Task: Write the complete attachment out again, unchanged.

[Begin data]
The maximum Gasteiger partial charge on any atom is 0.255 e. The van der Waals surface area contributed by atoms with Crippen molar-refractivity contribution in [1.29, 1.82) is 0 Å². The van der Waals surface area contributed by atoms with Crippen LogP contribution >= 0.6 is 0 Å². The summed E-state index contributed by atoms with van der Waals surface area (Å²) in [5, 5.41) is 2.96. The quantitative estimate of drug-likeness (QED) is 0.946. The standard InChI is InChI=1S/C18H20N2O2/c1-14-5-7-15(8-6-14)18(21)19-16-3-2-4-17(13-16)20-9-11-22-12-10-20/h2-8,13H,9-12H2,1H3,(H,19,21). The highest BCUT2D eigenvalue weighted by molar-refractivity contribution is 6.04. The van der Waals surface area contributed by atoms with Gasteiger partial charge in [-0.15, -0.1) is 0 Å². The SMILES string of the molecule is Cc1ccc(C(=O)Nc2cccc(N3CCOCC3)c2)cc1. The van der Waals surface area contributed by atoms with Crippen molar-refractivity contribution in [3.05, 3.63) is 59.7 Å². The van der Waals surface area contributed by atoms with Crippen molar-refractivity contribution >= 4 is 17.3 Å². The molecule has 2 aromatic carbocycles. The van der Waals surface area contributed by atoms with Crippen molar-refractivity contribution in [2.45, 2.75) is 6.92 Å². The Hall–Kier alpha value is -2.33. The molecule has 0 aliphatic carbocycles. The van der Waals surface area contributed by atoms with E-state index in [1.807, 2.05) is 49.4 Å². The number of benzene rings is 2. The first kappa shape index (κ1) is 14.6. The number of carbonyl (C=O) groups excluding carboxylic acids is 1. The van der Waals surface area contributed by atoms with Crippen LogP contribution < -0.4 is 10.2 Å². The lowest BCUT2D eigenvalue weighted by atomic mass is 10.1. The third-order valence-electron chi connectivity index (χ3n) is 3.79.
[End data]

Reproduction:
The maximum Gasteiger partial charge on any atom is 0.255 e. The van der Waals surface area contributed by atoms with Crippen molar-refractivity contribution in [1.29, 1.82) is 0 Å². The van der Waals surface area contributed by atoms with Crippen LogP contribution >= 0.6 is 0 Å². The summed E-state index contributed by atoms with van der Waals surface area (Å²) in [5, 5.41) is 2.96. The quantitative estimate of drug-likeness (QED) is 0.946. The standard InChI is InChI=1S/C18H20N2O2/c1-14-5-7-15(8-6-14)18(21)19-16-3-2-4-17(13-16)20-9-11-22-12-10-20/h2-8,13H,9-12H2,1H3,(H,19,21). The highest BCUT2D eigenvalue weighted by molar-refractivity contribution is 6.04. The van der Waals surface area contributed by atoms with Gasteiger partial charge in [-0.15, -0.1) is 0 Å². The SMILES string of the molecule is Cc1ccc(C(=O)Nc2cccc(N3CCOCC3)c2)cc1. The van der Waals surface area contributed by atoms with Crippen molar-refractivity contribution in [3.05, 3.63) is 59.7 Å². The van der Waals surface area contributed by atoms with Crippen molar-refractivity contribution >= 4 is 17.3 Å². The molecule has 2 aromatic carbocycles. The van der Waals surface area contributed by atoms with Crippen molar-refractivity contribution in [2.45, 2.75) is 6.92 Å². The Hall–Kier alpha value is -2.33. The molecule has 0 aliphatic carbocycles. The van der Waals surface area contributed by atoms with E-state index in [1.807, 2.05) is 49.4 Å². The number of benzene rings is 2. The first kappa shape index (κ1) is 14.6. The number of carbonyl (C=O) groups excluding carboxylic acids is 1. The van der Waals surface area contributed by atoms with Crippen LogP contribution < -0.4 is 10.2 Å². The lowest BCUT2D eigenvalue weighted by atomic mass is 10.1. The third-order valence-electron chi connectivity index (χ3n) is 3.79.